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MIPS: Clarifying Some of the Confusion

MIPS: Clarifying Some of the Confusion

PTs, OTs, and SLPs became eligible to participate in the Merit-based Incentive Payment System (MIPS) program this year. While the opportunity to participate and earn incentive payments for Medicare Part B billing in 2021 is positive for the rehab industry, understanding the ins and outs of the program has been a challenge for all.

Following are answers to some of the trickier aspects of the program:

  1. Are groups (as defined by Tax ID Number) that meet or exceed all three aspects of the low-volume threshold required to participate in MIPS in 2019?

No. Individual clinicians (as identified by NPI/TIN combination) who exceed all three aspects of the low-volume threshold are required to participate in MIPS in 2019 or be subject to the full 7 percent penalty in 2021. Groups that exceed the threshold may choose to participate in MIPS this year.

For more information, refer to the 2019 MIPS Participation and Eligibility Fact Sheet.

  1. Can therapists treating Medicare Part B beneficiaries in hospital outpatient departments participate in MIPS?

No. MIPS is a quality payment program that applies to PTs, OTs and SLPs who bill on professional claims (e.g., the CMS 1500 or 837p) only – that is, those in “private practice.” Participation and performance in MIPS are identified and tracked via the therapist’s NPI as it appears on the claim, and therapy services billed to Medicare Part B on a UB-04 by institutional providers (e.g., hospitals, SNFs, rehab agencies) do not contain the individual therapist’s NPI.

  1. Can a therapist who owns an outpatient practice participate in MIPS this year if none of the therapists in the practice meet all three aspects of the low-volume threshold, but all meet at least one?

Yes. Individual clinicians or groups who meet or exceed one or two aspects of the low-volume threshold can “opt in” to the program in 2019. Opting in is a decision that is made on an annual basis, and once the decision is made, you are “in” the program for the entire calendar year (in other words, you can’t change your mind). As of this posting, the opt-in process is still being developed by CMS. Clinicians and groups who have decided to opt in should already be collecting quality data and either partnering with a Qualified Registry or Qualified Clinical Data Registry (QCDR) or reporting the data via the Medicare Part B claim (a reporting option available only to small practices, defined as those with 15 or fewer eligible clinicians).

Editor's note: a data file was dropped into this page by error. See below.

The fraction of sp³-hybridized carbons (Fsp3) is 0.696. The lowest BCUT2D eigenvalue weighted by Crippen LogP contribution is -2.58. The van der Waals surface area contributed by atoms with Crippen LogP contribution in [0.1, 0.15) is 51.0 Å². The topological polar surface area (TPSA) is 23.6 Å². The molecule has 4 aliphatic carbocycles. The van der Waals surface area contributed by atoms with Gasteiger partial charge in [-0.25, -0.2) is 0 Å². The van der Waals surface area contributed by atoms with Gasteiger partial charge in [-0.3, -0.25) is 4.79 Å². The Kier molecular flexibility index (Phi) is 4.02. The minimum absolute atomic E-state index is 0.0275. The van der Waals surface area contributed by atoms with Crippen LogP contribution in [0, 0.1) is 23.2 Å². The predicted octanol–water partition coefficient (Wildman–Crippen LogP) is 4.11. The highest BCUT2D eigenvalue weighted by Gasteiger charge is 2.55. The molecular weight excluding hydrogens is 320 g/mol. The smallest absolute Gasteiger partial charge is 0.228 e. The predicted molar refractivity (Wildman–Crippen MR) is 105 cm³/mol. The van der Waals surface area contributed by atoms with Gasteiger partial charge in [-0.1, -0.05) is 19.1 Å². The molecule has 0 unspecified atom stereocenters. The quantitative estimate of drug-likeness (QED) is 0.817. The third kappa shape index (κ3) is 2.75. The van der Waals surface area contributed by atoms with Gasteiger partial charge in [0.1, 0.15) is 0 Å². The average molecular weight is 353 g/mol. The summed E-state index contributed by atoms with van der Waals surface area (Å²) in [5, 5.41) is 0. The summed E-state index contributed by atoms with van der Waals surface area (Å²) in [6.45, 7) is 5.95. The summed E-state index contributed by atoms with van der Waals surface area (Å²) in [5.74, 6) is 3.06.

1. If a practice decides to participate in MIPS as a group, how many measures does each therapist (PT, OT and SLP) need to report?

CMS states that clinicians participating in MIPS must report data on six quality measures, one of which must be an outcome measure, or other high priority measure if an outcome measure is not available. If reporting as a group, the group selects six measures that all of the clinicians in the group can contribute data to, such that each measure is submitted on at least 60 percent of all patients to whom the measure applies. Some measures will apply to almost every patient (e.g., BMI and pain), while others will apply to select patients only (e.g., patients over the age of 65 [the Falls measures], those with a diagnosis of diabetes or patients with a hip impairment).

For example, if your practice/group selects measures 128 (BMI), 130 (Medications), 131 (Pain), 154 (Fall Risk), 155 (Falls Plan of Care) and 222 (FOTO Elbow/Wrist/Hand), the PTs and OTs would report on all of these measures on each patient to whom the measure applies since all measures are available for both PT and OT. If in your practice, patients with upper extremity impairments are evaluated and treated by OT, then measure 222 will likely only be reported by the OTs because the patients eligible for this measure will be treated by occupational therapy and not physical therapy.  The SLPs in this practice will report on measures 130 and 131, as those are the only two measures in this list of six that are available to SLPs.  (Refer to our Selecting Quality Measures white paper for more information.)

  1. How are improvement activities planned for this year reported to CMS?

Clinicians participating in MIPS, whether as individuals or as a group, must “attest” to completing the selected improvement activities for at least 90 consecutive days during the year. This can be done via a Qualified Registry or QCDR with the attestation capability or by logging in to the CMS Quality Payment Program website and attesting to activity completion (i.e., selecting a “yes” response for each activity completed). If participating as a group, one clinician can log in and attest on behalf of the group. (Refer to our “Improvement Activities” article for more information.)

For more information on MIPS, please visit:

Quality Payment Program

American Physical Therapy Association

The American Occupational Therapy Association, Inc.

American Speech-Language Hearing Association

Holly Hester

Holly Hester is Casamba’s Senior Vice President of Compliance & Quality, as well as the Compliance Officer. She provides regulatory guidance and interpretation, clinical programming and content development, education and training steerage, and compliance support for the company. As a physical therapist for more than 20 years, Holly has multi-venue clinical and management experience, giving her a unique perspective on the integration of compliance and training with therapy service delivery and clinical practice.
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